After an exhausting day of walking all over the place and sorting out my things, ready to pack in preparation for the big move out, I have contemplated possible job interviews, what I will be asked and what I will respond if I am asked about negative experiences.
These past days seem to have been a bit of a revelation for me. I’ve struggled through the most part of the last few months, fighting various issues that have left me feeling worthless and incapable of achieving anything. But here I am, and I have survived what I thought I wouldn’t. I have become more than I could have imagined, and I intend to let my life sing louder than I have ever let it sing before.
That’s what I will tell them if they should ask; my failures were not failures, they were necessary to make me fight harder and to dream bigger. Each moment is an opportunity to practice patience, love, passion, trust, endurance, stamina, joy, compassion.
It’s strange, but twice this past weekend, I have heard about the butterfly and its great transformation from that ugly, hairy, wormy caterpillar, into the dark place within a cocoon, where secrets unfold for it to become a beautiful, brilliant butterfly – not even recognisable as a caterpillar anymore. And in order for a butterfly to fly, it needs to fight itself out of its cocoon, otherwise it will not gain the strength to fly, and it will die. What an amazing analogy for our lives, in particular for the Christian life. James talks about the benefits of facing trials, because through them we develop perseverance through faith (James 1:2-4). But there is a difference in acknowledging the effects of a challenging situation, and allowing these situations to appear for the sake of these effects. One of the fruits of the spirit is joy, and true joy feels like flying, as if nothing is weighing us down or holding us back – carefree, but not careless.
Someone explained to me how we can sometimes forget that we have butterfly wings, and instead of flying, for which we were designed, we plod along, don’t get very far and are fatigued very quickly. Equally, our delicate wings can get trampled on, or we forget to show the brilliance of the colours and patterns that reflect God’s glory, creativity and capability as Creator and Father.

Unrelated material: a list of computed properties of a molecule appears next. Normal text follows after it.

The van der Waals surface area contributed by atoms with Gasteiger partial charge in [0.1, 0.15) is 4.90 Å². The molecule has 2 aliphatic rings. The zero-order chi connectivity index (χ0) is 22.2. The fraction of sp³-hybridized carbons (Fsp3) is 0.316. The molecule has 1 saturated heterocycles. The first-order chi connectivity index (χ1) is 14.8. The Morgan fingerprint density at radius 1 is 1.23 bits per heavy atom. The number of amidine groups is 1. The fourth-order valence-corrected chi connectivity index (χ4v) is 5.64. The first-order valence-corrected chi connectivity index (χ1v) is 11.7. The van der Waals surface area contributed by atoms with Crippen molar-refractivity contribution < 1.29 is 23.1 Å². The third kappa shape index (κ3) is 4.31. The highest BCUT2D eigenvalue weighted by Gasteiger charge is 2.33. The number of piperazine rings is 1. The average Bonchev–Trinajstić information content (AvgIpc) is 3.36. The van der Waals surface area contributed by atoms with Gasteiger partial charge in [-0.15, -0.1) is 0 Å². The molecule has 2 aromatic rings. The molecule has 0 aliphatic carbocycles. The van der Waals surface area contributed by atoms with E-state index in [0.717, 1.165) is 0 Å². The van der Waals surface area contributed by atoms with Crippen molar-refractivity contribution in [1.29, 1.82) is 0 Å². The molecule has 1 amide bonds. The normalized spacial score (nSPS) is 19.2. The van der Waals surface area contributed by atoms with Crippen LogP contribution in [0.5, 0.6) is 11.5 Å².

For too long now, I have seen other butterflies fly past me in a brilliant radiance that far outshines mine. I have seen them fly higher than I could reach. I have envied their patterns and their form, but I had forgotten that I have my own pattern and my own existence with which to brighten the world with. Joy requires a look inward. It requires the recognition of our talents and unique beauty that God has bestowed unto each of us. We cannot look at our shortcomings, that will just tear us down. Don’t look too long, or you will begin to become too familiar with what you see.
Hans Peter Royer once spoke about living the Christian life, and how we need to balance giving and receiving. He compared it to breathing; we cannot just breathe in, or just breathe out, or we will die. I believe that we cannot just look inward, but we also cannot ignore what is happening inside us. Where there is hurt, we need to acknowledge it, but not dwell on it. When our wings are damaged, we need to rest and attend to the injury. But there comes a time when, if we do not attempt to rise up again, we will forget how amazing it can be soaring through the air, discovering new places and meeting new people.
“Experience is what you get what you didn’t get what you wanted. And experience is often the most valuable thing you have to offer.” (Randy Pausch). This is what I will tell them when they ask what I have done with my life, and how I have treated my failures and disappointments. I will tell them that through suffocation I have learnt to breathe. Through fear I have learnt courage. Through loss I have learnt to dream.
And one more thing. My God is a lover of patience. Those who wait patiently for Him will not be disappointed. (Ecclesiastes 7:8; Proverbs 25:15; Hebrews 6:12; Psalm 40:1; Psalm 37:7; James 5:7). I have learnt that when everything seems pointless, nothing goes to waste when we place our trust in God’s hands. To trust in God is to have faith, and that requires us to act first. It was only after Noah had built the ark that God performed the ‘miracle’ (if you can call it that) of the flood (Genesis 6-9). Only after human hands had dug holes in the dessert did God fill them with water (2 Kings 3). There are countless other examples throughout the Bible of how we need to put our trust in God first to see God work in our lives. And though His work is gradual and often undetectable, it is still incredibly overwhelming.
It doesn’t matter what I say. He is there. He will give me the right words. I just need to speak them.